I figure in my tenure as a gunsmith I worked on about 500 1911s, and as a writer I’ve certainly reviewed at least another 100 more. So it gets harder and harder to get enthused about the latest one to arrive. And yet here I am, eager to tell you about the latest.
When I was a gunsmith, if you would have told me that Smith & Wesson would be not just making 1911s but setting the bar high for 1911 makers, I’d have laughed so hard I would have snorted coffee out of my nose. I mean, come on—next you’d be telling me they can make pistols out of plastic.
But right here on my desk sits a new 1911—the S&W Performance Center 1911—that would have made any custom gunsmith in the golden era of single-stack IPSC 1911s green with envy.
It has all the usual S&W Performance Center details—and then some. The expected ones, starting from the top, are an adjustable rear sight, dovetail-fitted front, lowered ejection port and external extractor.
There was a great desire in the 1911 universe for an external extractor to address the perceived need to junk the old internal extractor and its “need” to be properly tensioned. Many 1911 makers fumbled the engineering on this, and it wasn’t long before they switched back to the internal design.
Well, S&W has been making pistols with external extractors for a long time, and when it decided to put an external extractor on its 1911s, the designers didn’t have to engineer it from scratch. In fact, it’s the same extractor found on the discontinued Model 945 and on the E series of 1911s that Smith & Wesson brought out a couple years ago.
But that’s not the most distinguishing external feature on this pistol. Forward of the S&W Performance Center logo laser-engraved on the slide you’ll find a series of slots on the slide. My first thought was they were cooling vents, which is odd since I’ve gotten a bunch of 1911s very hot but have never felt the need to add cooling slots.
“We call them lightening cuts,” Performance Center head honcho Tony Miele told Handguns. “They will perform some cooling obviously, but they’re there to lighten the slide. It’s a cosmetic thing, too.”
One thing is for sure: Your shooting buddies are going to recognize this one right away.
The rear cocking serrations are the fish-scale pattern that S&W uses. They’re aggressive, effective and distinctive—and, again, no one will mistake your Performance Center gun for another brand.
The frame has a high beavertail grip safety and ambidextrous thumb safety. The frontstrap is checkered, while the grips are an aggressively patterned set of Altamont G10s. The areas where your fingertips will hold is checkered, but the rest of the grip is grooved in such a way as to resist movement in your hand.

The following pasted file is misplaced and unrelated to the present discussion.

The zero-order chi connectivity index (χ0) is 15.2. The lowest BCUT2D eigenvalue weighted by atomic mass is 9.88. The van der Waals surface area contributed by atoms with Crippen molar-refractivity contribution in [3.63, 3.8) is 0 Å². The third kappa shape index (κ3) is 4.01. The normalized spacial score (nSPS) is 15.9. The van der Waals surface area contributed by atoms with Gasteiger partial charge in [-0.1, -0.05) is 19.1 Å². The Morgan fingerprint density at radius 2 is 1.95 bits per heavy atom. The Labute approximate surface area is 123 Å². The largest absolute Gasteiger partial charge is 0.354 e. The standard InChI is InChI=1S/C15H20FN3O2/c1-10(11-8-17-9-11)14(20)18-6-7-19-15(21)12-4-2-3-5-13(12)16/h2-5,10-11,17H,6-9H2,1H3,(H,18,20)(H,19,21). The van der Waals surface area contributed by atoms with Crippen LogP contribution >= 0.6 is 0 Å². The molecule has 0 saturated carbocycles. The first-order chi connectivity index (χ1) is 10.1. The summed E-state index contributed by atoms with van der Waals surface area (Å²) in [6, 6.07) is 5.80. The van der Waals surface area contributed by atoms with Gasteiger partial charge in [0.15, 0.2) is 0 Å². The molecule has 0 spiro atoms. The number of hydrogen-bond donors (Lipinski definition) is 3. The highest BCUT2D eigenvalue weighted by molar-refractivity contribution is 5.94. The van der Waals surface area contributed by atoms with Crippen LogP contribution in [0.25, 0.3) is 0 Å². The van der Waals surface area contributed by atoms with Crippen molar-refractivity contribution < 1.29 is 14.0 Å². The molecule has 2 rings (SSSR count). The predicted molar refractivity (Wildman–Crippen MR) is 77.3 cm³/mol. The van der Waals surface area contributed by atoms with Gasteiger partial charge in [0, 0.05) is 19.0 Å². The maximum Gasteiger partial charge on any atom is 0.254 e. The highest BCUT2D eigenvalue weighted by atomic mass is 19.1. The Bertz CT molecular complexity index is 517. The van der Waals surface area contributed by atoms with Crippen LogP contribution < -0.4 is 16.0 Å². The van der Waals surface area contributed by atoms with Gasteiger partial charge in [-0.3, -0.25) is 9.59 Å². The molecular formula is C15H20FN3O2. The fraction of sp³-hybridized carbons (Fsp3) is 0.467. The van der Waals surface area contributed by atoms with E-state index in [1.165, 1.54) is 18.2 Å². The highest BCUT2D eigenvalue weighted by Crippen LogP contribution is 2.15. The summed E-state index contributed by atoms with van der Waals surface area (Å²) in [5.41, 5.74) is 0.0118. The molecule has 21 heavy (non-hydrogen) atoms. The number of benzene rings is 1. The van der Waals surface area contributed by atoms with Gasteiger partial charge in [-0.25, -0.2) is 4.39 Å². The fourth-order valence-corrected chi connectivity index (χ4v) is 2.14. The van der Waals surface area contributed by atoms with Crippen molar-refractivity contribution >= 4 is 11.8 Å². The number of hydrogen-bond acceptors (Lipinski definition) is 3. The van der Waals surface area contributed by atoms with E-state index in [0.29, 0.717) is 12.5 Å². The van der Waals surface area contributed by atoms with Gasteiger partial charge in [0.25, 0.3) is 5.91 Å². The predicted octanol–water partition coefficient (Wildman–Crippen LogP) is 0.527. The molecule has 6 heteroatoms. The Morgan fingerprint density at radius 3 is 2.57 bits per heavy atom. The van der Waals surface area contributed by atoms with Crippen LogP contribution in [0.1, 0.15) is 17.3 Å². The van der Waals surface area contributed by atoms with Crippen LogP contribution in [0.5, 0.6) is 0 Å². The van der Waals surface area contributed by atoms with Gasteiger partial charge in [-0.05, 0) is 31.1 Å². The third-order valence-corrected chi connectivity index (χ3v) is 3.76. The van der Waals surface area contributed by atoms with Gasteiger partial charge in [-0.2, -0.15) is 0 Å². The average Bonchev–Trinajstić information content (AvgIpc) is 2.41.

In some ways the grips are too effective. In the process of carrying this pistol through a law-enforcement class, I found the grips were shredding my shirt, grinding little lint balls off the fabric. So if you plan on wearing this gun concealed as part of your daily ensemble, be aware that the grips might shorten the service life of your shirts.
The raised and radiused frontstrap has 30 lpi checkering while checkering on the mainspring housing is 20 lpi. The mainspring housing also is a magazine funnel.
The barrel is nicely hand-fitted, being snug in closing but not a crush fit. Out front, the barrel bushing sports a bit of technology I haven’t seen since custom fitting was at its zenith: a Briley Spherical bushing. The bushing is composed of a ring, shaped sort of like a plain wedding band, assembled inside of a specially machined bushing.
A normal 1911 bushing is a bit of steel sculpture that most people don’t appreciate. If the bushing is simply a cylinder inside, it won’t work. When the 1911 unlocks, the barrel has to tilt down. If the bushing isn’t relieved to permit that, the barrel will bind and slow the slide or be lifted at the rear, which will create feeding problems. Gaining enough clearance to provide function, without creating so much slop that accuracy suffers, is a graduate-level exercise in barrel fitting.
The Briley Spherical bushing solves that problem in a simple way. The ring tips inside of the bushing housing, allowing the barrel to tilt and yet hold it snugly for accuracy. It’s possible to make the bushing body fit so tightly to the slide that it won’t ever come out and the barrel is still a snug but free-running fit inside of the “riding band.”
My recommendation is that you leave the bushing alone when you field-strip the Performance Center 1911, but if your curiosity drives you to it, the band does come out of the bushing body. Those two semi-rectangular clearance slots on the sides of the bushing housing allow that. Once free of the barrel, rotate the riding band inside the bushing body until it lines up with the slots. Then pull it forward. Happy now? Then put it back, and leave it alone.